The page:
Prison Fellowship Invited to the Soviet Union

WASHINGTON, DC (FR) – In late October, Prison Fellowship, a reform ministry founded by Charles Colson, began working within the Soviet Union in order to provide a Christian presence in the Soviet prison system.

Soviet citizens interested in working in prisons as an expression of their Christian faith were presented with four workshops by Ron Nikkel, president of Prison Fellowship International. The convocation was held in Moscow October 22-28.

“My general thrust will be to get these 850 Christian Soviet leaders connected with the Prison Fellowship Committee,” said Nikkel. “The convocation is geared toward learning new ways of Christian outreach. The organizers have invited resource people from a variety of areas and since prisons are high on their list, we were invited to participate.”

The four workshops presented methods for building relationships with prisoners and communicating the Gospel in light of prisoners’ needs. Nikkel and Robert Babb of Prison Fellowship’s Frankfurt office also worked with church leaders on how to mobilize volunteers for ministry.

Soviet Christians Organize

Organization of Christian volunteers for prison work began in April this year when Nikkel and Charles Colson visited the Soviet Union and received permission from Vadim Bakatin, Soviet minister of internal affairs, to go into the prisons with religious programming.

“Our prisons are open to you,” Bakatin told Colson at the time. “This is what we need in the Soviet Union.”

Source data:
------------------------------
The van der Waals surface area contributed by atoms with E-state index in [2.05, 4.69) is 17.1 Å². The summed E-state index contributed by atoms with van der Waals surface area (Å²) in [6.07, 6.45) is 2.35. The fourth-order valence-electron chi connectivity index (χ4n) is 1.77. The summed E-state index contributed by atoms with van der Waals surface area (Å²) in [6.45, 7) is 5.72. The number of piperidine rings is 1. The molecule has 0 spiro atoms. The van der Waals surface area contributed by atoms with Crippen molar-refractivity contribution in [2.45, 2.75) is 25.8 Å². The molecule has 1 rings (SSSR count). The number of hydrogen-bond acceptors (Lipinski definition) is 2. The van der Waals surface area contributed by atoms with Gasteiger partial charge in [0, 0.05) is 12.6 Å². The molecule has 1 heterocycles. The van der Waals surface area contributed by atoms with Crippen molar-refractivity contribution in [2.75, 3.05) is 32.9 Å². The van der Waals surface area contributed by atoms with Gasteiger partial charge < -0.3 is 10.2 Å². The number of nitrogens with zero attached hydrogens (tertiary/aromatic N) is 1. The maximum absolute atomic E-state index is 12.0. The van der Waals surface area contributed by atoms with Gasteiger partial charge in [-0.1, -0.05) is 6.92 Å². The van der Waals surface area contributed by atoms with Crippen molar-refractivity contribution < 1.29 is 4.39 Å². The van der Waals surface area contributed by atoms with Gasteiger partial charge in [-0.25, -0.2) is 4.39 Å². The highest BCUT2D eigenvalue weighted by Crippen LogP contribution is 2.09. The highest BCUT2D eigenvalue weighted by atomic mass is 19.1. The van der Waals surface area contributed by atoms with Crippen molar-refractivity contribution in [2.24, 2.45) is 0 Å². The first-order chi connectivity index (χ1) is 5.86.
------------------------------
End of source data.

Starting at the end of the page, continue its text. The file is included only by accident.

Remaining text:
Consequently, Prison Fellowship International coordinated a national conference on prison ministry in Kiev last July. There, 200 people assembled and elected a committee, deciding to choose one representative from each of seven geographic regions.

“I was amazed that they followed a true democratic process,” Nikkel observed. “There were nominations, then a long and heated debate preceding the elections. There were winners, but it was not unanimous. So they broke for prayer, then met again and concluded with a unanimous vote for the chosen representatives.”

He observed that this is a Quaker tradition and that a number of Quaker traditions appear among Soviet Christians.

Christian Radio Programming

In addition, Nikkel said, Prison Fellowship will investigate the possibility, with Trans-World Radio, of broadcasting Christian programming five days a week, by and for prisoners.

“They do have radios in the prisons,” he said, “and we are thinking of initiating Christian fellowship groups within the prisons to gather for the broadcast for learning and encouragement.”

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